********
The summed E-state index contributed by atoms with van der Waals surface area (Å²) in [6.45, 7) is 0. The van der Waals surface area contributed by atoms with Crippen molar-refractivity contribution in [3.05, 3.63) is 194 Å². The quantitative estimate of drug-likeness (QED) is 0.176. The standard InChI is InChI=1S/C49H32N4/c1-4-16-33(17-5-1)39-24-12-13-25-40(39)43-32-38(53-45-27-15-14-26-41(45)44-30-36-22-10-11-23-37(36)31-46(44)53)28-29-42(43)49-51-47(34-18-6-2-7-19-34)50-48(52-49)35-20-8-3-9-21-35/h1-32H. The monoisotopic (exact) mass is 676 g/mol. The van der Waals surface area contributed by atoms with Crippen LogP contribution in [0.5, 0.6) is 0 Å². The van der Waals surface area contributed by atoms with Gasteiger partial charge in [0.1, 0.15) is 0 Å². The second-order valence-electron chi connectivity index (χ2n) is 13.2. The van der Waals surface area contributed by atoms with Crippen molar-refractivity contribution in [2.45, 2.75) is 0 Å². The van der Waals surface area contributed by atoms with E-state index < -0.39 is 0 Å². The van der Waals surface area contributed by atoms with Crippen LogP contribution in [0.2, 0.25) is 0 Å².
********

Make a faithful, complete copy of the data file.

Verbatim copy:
The summed E-state index contributed by atoms with van der Waals surface area (Å²) in [6.45, 7) is 0. The van der Waals surface area contributed by atoms with Crippen molar-refractivity contribution in [3.05, 3.63) is 194 Å². The quantitative estimate of drug-likeness (QED) is 0.176. The standard InChI is InChI=1S/C49H32N4/c1-4-16-33(17-5-1)39-24-12-13-25-40(39)43-32-38(53-45-27-15-14-26-41(45)44-30-36-22-10-11-23-37(36)31-46(44)53)28-29-42(43)49-51-47(34-18-6-2-7-19-34)50-48(52-49)35-20-8-3-9-21-35/h1-32H. The monoisotopic (exact) mass is 676 g/mol. The van der Waals surface area contributed by atoms with Crippen LogP contribution in [0.5, 0.6) is 0 Å². The van der Waals surface area contributed by atoms with Gasteiger partial charge in [0.1, 0.15) is 0 Å². The second-order valence-electron chi connectivity index (χ2n) is 13.2. The van der Waals surface area contributed by atoms with Crippen molar-refractivity contribution in [2.45, 2.75) is 0 Å². The van der Waals surface area contributed by atoms with E-state index < -0.39 is 0 Å². The van der Waals surface area contributed by atoms with Crippen LogP contribution in [0.2, 0.25) is 0 Å².